Good afternoon! Tiffany Waters here again live blogging the fifth paper session of the Blackfriars Conference 2017. With seven papers this afternoon, we have quite a busy schedule! Today’s session is moderated by Dr. Mary Hill Cole of Mary Baldwin University with actors Chad Marriott, Becca Gossage, and Clare Boyd.
Melissa Johnson from the University of Minnesota is our first presenter with her paper, “A woman is to Be My Downfall”: Adapting Macbeth for Young Female Audiences. Johnson begins her presentation with the idea that Macbeth is most often viewed as Shakespeare’s “most masculine play.” Johnson argues that we, as a collective society, should be taking the teenage female experience more seriously in a canon that features young female heroines to express their experience. Shakespeare stands between popular culture and the educational industry, so Macbeth is a play familiar with the demographic in question. Macbeth has garnered particular attention for adaptations. Shakespeare’s works are often used to speak to the experience of individuals and collective demographics through interpretation. Johnson speaks on an adaptation of Macbeth in which Macbeth is re-gendered and in a lesbian relationship in high school. This production seeks to relieve young women of their personal, familial, and social constraints. Viewed from this angle, these adaptations have the ability to engage young women in the exploration of female heroines and title characters that are relatable. This representation of strong female characters speaks to the popular culture that young women are reading in modern books. Johnson cites Katniss Everdeen from The Hunger Games and Beatrice Prior in the Divergent series. Writers have been adapting Shakespeare for four hundred years, and they will continue to do so. Johnson concludes that combining Shakespeare with adaptation and the teenage female experience allows us to connect young readers to his canon.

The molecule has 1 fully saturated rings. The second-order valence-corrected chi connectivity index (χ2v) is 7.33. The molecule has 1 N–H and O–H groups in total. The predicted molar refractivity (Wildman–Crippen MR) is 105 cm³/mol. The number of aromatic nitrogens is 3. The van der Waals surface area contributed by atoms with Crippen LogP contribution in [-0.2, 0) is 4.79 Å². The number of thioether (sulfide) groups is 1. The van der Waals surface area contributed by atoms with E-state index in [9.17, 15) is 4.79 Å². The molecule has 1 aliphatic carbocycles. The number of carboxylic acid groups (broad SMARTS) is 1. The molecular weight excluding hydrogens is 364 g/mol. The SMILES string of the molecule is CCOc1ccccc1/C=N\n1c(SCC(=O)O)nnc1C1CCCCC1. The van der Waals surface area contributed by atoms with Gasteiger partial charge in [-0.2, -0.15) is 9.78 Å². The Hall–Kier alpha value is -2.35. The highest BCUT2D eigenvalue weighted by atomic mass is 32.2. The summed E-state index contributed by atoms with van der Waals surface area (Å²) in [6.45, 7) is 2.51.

Meaghan Brown from the Folger Shakespeare Library presents next with her paper, The Folger’s Digital Anthology of Early Modern English Drama. The Digital Anthology has four hundred and three plays available. Title page and publication features are available tools for each play in the database. The title pages provide clues as to when or where the plays were performed and public vs. private performances, lending itself to the study of performance history. The database features an advanced search that allows the user to narrow down the material that is generated. “Once you have found a new play, what can you do with it?” The database provides facsimiles, bibliographical information, and related links for the researcher. In the same space, this database links itself to the digitization projects of other organizations. There is a direct link to EEBO images to open access to the researcher. There is no way to indicate in the search which plays come with facsimiles, so to resolve this issue they have created a facsimiles tab that allows the researcher to find any copies of the title pages for plays that the database has gathered. The featured plays can be downloaded in HTML or PDF. This database makes lesser known plays available and provides lesser known forms of well known texts. Because printing errors are a common complication in Early Modern texts, there are notes within the play copies that alert the researcher to changes or mistakes made in the printed edition. The aim of this project is to provide information to researchers that connects the information present at the Folger to other resources.